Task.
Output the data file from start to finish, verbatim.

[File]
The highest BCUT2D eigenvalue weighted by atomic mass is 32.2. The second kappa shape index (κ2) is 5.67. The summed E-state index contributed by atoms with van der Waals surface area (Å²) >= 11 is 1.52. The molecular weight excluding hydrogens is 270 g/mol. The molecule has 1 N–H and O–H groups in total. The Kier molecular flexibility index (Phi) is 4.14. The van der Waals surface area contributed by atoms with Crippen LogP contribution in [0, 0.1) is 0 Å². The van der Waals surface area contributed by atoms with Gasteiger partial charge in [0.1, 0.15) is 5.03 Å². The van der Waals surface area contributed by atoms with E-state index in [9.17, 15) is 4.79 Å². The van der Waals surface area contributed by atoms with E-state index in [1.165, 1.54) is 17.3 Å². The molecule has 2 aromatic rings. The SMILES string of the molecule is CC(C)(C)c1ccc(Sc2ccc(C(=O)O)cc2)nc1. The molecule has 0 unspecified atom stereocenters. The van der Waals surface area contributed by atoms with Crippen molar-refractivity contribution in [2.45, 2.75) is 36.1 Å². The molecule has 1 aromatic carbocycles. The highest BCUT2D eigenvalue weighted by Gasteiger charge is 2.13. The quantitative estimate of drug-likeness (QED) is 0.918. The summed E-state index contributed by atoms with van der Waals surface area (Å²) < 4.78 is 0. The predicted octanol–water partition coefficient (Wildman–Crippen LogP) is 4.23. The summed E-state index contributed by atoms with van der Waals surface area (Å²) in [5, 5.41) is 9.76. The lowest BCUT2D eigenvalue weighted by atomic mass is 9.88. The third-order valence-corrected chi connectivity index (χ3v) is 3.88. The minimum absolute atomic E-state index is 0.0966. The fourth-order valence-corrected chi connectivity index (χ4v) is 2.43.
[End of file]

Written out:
The highest BCUT2D eigenvalue weighted by atomic mass is 32.2. The second kappa shape index (κ2) is 5.67. The summed E-state index contributed by atoms with van der Waals surface area (Å²) >= 11 is 1.52. The molecular weight excluding hydrogens is 270 g/mol. The molecule has 1 N–H and O–H groups in total. The Kier molecular flexibility index (Phi) is 4.14. The van der Waals surface area contributed by atoms with Crippen LogP contribution in [0, 0.1) is 0 Å². The van der Waals surface area contributed by atoms with Gasteiger partial charge in [0.1, 0.15) is 5.03 Å². The van der Waals surface area contributed by atoms with E-state index in [9.17, 15) is 4.79 Å². The van der Waals surface area contributed by atoms with E-state index in [1.165, 1.54) is 17.3 Å². The molecule has 2 aromatic rings. The SMILES string of the molecule is CC(C)(C)c1ccc(Sc2ccc(C(=O)O)cc2)nc1. The molecule has 0 unspecified atom stereocenters. The van der Waals surface area contributed by atoms with Crippen molar-refractivity contribution in [2.45, 2.75) is 36.1 Å². The molecule has 1 aromatic carbocycles. The highest BCUT2D eigenvalue weighted by Gasteiger charge is 2.13. The quantitative estimate of drug-likeness (QED) is 0.918. The summed E-state index contributed by atoms with van der Waals surface area (Å²) < 4.78 is 0. The predicted octanol–water partition coefficient (Wildman–Crippen LogP) is 4.23. The summed E-state index contributed by atoms with van der Waals surface area (Å²) in [5, 5.41) is 9.76. The lowest BCUT2D eigenvalue weighted by atomic mass is 9.88. The third-order valence-corrected chi connectivity index (χ3v) is 3.88. The minimum absolute atomic E-state index is 0.0966. The fourth-order valence-corrected chi connectivity index (χ4v) is 2.43.